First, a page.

Cleggton Keynes in England’s rolling hills? No thanks, Nick

Yes, in that sense the logic of the Lib Dem leader is sound. It is just that he wants to build them in the wrong place. There is no need to impose a series of new cities on the lush fields of the South East. It is far too early to start a war – and it will be a vicious and protracted war – with the green-wellied Swampies of the Home Counties.

Nick Clegg should have a look at the London Plan – which I bet he hasn’t even read – and the further alterations that we have announced this week. He will find a massive 1,000-page vision for addressing the housing shortage. It means accelerating the creation of affordable housing in the capital – on top of the record numbers built in the past six years, under this mayoralty.

The plan is for far more homes for private rent and part-buy-part-rent. It means systematically making public land available for development. And it means making better use of the brownfield sites across the city to deliver, in all, about 47,000 new homes per year.

That is a huge number – more than has ever been delivered before – and reflects the scale of the demand. Much of the UK’s population growth can be attributed to the dynamism of London, where we have a combination of ever-growing life expectancy (there is a ward on the Harrow Road where people are now living, on average, to 97.1) and more live births.

And yet this demand for London housing is not unprecedented. What few people realise is that the population of the city is still several hundred thousand lower than it was in 1939, before the Blitz. It is barely bigger now than it was in 1911. There are still huge areas of Greater London that could take more housing; and indeed, some areas that at one time used to have more housing.

There are at least 33 brownfield opportunity areas in London, and many of them are, of course, to the east – scene of the post-industrial decline that followed the loss of the docks and much manufacturing industry. There are abandoned factory sites, old docklands, acres of scrub and buddleia waiting to be regenerated and turned into beautiful homes. Many of these places are in the hands of the public sector.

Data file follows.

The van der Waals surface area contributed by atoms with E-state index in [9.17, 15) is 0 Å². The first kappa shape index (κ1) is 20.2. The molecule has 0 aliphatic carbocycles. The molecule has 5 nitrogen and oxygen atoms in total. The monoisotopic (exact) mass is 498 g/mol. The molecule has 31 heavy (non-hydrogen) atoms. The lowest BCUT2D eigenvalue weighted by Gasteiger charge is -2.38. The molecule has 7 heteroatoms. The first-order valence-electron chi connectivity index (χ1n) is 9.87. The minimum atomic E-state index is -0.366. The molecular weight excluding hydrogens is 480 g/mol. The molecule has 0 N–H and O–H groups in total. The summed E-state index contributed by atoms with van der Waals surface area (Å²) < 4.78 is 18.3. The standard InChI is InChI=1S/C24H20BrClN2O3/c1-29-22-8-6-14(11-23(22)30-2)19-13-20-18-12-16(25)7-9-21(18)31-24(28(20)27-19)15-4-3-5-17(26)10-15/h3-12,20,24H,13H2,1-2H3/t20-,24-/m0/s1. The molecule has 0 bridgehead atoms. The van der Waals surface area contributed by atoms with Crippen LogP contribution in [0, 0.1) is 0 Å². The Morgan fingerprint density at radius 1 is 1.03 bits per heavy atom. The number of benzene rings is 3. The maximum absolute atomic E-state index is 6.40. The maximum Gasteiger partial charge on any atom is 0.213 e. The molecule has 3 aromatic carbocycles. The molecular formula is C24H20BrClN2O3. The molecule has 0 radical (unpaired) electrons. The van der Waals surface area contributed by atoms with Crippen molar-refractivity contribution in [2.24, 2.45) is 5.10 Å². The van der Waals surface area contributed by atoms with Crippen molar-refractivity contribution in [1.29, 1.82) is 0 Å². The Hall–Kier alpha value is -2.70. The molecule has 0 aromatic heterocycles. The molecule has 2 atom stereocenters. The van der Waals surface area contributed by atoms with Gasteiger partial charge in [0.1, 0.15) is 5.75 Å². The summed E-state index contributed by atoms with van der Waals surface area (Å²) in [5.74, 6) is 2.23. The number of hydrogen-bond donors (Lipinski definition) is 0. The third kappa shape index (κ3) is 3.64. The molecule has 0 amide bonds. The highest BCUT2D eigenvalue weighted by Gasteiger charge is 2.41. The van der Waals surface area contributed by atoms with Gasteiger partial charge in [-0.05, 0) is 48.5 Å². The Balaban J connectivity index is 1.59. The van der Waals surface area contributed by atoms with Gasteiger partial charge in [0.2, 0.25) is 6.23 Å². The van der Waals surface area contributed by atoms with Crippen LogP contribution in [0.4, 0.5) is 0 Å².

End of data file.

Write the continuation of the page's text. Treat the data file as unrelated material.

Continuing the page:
These sites have stood idle for decades, because the economic case for commercial development was never good enough. The potential value of the homes was never high enough – because people need money to help pay for a home, and there wasn’t the money because there weren’t any jobs. Well, that is changing now: London is to some extent being literally re‑orientated, as investment floods in to the old docks, and as new jobs are created.

But there is still a huge zone of post-industrial land that has proved impossible to shift and where development has never been viable – and that area would be transformed, of course, by the addition of one obvious motor of economic growth: a new airport and logistics hub in the estuary. At a stroke you would transform the economics of building on the brownfield sites of the Thames Gateway. You would create a 24-hour airport that would finally enable the greatest city on earth to compete properly with our rivals. You would end the aircraft noise misery of London and other environmental problems. You would turn the east of London into an economic dynamo – as it once was – and no, you would not decimate the economy of west London. That is utter nonsense.

West London has always been one of the most prosperous parts of Europe, and was long before Heathrow, or air travel, were even dreamt of. If anything, you would relieve that part of London of some of the congestion and rent gouging that is making life difficult for so many businesses. You would also release a suburban area now occupied by an airport – and you would have space to accommodate 200,000 people, as well as university campuses and hi-tech industry. You already have four Tube stations and Crossrail, as well as the Heathrow Express. It is a superb location, and would be snapped up by the market.

That is where you build the garden city, with an Aerotropolis on the brownfield sites to the east. You would have regeneration in east and west; you would solve the housing crisis. You would not have to build a series of Cleggsvilles and Cleggminsters all over the South East. Why don’t we just get on and do it? One day, having exhausted the alternatives, we will.

One thought on “Cleggton Keynes in England’s rolling hills? No thanks, Nick”

  1. If the HS2 line were a road, then one could build one long terrace or a thatched hamlet every mile. By “road” I obviously mean, “cycle track”.

    Remember, I you build on Heathrow in 2084 you could call it “Airfield one”…. but do remember to shut the duty free. David Millibrain could return to take up the role of Big Brother?

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